There was the faint hum of a pitch pipe, as an unassuming lady in a red sweater stood not so much in front of a group of about forty women, but with them. She then launched into exaggerated arm movements, almost leaving the ground. The circle of participants then produced a single bar of four part harmony – some of the most beautiful I’d ever heard, across several octaves of vocal range. There were no instruments, and no auto-tune.
Ozark Showcase Choir director Rosey Frerking then paused, and after gently checking the posture of one singer and providing a quick tip for better breathing to another, bent her knees slightly before launching the group back into song. The ladies of the choir range from sixteen to ninety – there may have been a few younger or older, but as the only male on the premises, I knew better than to ask. I simply sat back and listened. Well, I also watched.
There was a palpable seriousness, but without the intense sternness that emanates from the average little-league coach. There is no bark of “Do it again!” It’s not even pressure to perform well – it’s more of a general sense of purpose – they were there to sing. And sing they did.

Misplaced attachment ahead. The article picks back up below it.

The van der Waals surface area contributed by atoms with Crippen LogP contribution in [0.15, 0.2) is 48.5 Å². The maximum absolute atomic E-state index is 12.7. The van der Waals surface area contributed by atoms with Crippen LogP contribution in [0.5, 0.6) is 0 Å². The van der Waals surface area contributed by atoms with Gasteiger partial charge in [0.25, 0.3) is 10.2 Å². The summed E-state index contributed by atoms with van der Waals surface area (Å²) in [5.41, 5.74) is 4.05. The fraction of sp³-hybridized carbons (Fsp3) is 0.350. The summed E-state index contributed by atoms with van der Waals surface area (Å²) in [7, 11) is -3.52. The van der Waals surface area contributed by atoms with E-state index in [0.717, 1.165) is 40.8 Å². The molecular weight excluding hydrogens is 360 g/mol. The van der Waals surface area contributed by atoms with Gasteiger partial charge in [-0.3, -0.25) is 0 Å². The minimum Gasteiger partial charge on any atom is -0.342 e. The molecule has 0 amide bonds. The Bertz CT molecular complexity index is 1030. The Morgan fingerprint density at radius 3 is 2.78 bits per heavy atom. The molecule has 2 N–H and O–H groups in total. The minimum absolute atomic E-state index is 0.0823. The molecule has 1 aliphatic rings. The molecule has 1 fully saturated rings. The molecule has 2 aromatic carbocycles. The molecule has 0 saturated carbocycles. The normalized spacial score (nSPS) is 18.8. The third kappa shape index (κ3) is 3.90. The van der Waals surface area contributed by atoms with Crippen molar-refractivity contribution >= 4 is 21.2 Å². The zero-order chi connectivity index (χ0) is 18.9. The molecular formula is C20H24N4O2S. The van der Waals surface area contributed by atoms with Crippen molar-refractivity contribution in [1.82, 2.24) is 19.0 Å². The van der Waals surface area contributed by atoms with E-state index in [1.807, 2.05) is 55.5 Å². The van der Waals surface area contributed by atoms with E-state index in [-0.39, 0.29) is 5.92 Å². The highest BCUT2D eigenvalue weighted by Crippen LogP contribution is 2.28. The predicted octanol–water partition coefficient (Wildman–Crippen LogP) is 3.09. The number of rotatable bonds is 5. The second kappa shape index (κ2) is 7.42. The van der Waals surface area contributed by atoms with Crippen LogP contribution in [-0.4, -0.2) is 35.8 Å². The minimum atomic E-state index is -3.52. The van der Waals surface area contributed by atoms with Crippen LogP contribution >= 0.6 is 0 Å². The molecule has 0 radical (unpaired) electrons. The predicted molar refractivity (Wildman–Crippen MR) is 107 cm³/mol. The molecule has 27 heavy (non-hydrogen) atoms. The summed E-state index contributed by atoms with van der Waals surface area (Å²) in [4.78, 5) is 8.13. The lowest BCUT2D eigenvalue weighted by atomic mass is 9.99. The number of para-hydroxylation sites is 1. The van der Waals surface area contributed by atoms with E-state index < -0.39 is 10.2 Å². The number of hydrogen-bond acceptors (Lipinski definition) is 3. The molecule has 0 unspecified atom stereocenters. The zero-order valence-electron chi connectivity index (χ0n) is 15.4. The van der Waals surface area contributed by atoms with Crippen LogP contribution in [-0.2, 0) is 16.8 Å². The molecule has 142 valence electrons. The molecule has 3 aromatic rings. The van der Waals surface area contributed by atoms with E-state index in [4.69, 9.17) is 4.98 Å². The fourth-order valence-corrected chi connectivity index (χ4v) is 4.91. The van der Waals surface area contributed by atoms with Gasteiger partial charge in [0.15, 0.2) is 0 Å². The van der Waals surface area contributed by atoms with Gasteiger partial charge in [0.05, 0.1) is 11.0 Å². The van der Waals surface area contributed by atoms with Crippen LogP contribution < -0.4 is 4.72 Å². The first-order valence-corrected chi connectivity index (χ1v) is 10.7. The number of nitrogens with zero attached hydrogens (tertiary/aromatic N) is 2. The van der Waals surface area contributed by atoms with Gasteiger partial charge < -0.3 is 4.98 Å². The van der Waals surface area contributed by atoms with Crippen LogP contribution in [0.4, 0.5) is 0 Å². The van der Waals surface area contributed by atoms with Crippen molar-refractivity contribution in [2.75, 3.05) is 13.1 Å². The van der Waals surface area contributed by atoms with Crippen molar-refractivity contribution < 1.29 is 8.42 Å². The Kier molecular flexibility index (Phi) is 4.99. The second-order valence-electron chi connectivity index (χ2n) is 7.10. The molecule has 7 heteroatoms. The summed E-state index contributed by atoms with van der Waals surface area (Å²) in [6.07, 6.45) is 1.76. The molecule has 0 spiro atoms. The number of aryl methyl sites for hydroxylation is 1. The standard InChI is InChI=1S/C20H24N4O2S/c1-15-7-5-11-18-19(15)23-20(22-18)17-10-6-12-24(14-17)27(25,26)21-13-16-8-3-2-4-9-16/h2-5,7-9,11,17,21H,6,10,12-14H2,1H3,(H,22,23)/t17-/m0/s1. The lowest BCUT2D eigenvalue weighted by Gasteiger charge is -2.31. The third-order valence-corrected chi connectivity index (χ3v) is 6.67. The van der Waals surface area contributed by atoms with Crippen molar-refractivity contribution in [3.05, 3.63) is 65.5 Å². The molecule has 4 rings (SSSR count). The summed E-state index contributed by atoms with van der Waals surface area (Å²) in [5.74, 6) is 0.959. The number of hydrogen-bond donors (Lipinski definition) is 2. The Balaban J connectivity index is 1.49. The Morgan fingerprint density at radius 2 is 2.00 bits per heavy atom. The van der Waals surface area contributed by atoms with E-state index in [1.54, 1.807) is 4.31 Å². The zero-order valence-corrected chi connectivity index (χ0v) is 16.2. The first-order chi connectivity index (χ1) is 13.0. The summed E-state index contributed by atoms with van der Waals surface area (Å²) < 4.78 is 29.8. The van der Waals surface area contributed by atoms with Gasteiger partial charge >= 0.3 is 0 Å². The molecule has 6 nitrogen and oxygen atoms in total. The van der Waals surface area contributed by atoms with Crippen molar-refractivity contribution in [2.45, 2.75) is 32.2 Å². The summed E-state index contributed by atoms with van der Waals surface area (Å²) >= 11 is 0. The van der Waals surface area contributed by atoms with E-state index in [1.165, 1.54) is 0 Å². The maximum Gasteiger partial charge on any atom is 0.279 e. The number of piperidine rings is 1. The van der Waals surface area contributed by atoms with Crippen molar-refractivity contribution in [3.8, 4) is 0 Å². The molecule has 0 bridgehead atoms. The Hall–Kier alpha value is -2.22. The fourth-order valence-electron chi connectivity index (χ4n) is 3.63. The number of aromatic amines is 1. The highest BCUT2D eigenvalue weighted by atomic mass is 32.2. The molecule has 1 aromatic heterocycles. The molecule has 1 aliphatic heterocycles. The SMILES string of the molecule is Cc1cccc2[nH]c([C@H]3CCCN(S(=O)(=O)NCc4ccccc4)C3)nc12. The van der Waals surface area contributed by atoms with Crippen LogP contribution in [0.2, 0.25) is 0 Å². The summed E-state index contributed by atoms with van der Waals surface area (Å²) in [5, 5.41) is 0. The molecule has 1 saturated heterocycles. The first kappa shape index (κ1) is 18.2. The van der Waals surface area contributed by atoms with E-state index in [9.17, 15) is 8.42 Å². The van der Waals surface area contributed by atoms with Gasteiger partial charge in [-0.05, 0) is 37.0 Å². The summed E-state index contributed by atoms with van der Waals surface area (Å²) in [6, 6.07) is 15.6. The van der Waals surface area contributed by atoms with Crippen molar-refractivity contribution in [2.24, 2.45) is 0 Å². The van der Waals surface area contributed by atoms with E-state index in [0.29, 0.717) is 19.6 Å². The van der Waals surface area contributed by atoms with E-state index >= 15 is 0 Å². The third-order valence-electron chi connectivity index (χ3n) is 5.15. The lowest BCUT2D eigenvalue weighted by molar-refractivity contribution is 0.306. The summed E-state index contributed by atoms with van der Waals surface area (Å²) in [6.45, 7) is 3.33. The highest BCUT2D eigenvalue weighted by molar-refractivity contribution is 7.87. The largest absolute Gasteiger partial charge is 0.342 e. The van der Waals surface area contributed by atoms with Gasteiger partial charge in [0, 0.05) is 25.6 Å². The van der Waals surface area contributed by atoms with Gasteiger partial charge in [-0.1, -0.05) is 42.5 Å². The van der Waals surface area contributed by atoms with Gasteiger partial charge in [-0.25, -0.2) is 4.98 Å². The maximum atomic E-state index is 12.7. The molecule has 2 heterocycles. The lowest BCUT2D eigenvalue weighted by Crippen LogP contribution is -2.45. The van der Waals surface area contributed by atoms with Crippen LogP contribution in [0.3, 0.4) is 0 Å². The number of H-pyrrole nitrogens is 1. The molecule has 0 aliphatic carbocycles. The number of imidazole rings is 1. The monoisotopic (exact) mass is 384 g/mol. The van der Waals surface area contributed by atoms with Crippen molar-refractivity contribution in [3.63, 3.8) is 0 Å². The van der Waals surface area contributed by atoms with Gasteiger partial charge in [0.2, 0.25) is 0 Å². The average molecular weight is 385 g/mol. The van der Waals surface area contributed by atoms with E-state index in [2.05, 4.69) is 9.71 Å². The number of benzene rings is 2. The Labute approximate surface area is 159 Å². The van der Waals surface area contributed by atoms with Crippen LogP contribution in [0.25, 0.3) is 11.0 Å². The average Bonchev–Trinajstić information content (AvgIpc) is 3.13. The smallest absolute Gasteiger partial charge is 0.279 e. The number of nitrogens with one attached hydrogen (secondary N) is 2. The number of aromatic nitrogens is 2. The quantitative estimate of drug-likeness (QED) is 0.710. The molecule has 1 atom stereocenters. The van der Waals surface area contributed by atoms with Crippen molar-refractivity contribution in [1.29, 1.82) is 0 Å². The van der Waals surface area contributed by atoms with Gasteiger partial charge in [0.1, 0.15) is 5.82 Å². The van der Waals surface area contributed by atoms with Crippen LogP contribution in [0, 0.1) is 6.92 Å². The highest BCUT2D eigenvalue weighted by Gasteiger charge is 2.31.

It didn’t take long to sense that this group was about more than just the music. A core group of experienced mentors leaned close to the newcomers, helping them get each note just right.
“This is a sisterhood of music,” says Frerking, who also holds a Masters Degree in counseling. After speaking with her for a few minutes, I learned that we shared something else in common – she had done her student teaching in 1970 with my uncle, whose reputation as a high school band director is legendary in the region.
I’d heard about vocal music having a positive effect on brain chemistry for people with depression and other mental illnesses, so I asked Frerking about it.
“There’s a lot of research out there that supports that. We don’t do group counseling here, not formally,” Frerking continued, “but getting together in a supportive environment is good for all of us.”
“Everyone here has used this to heal a part of her life,” said one member. “Some of these ladies have been doing this for thirty years. We’re all here for each other.”
Ozark Showcase conducted an “open house” in January, hoping to attract new members and acquaint others with their mission. A few of the visitors shared their thoughts.
“This is the antithesis of folk music – which is how I learned to sing,” said one.
“Barbershop is one of the hardest ways to sing,” a veteran answered. “When it’s done right, it’s beautiful, and when it’s done wrong, it can be nails on a chalkboard.”
A bit of laughter followed, then I heard the most popular phrase of the evening…
“Okay, let’s sing it again.”
More information about Ozark Showcase can be found on their website.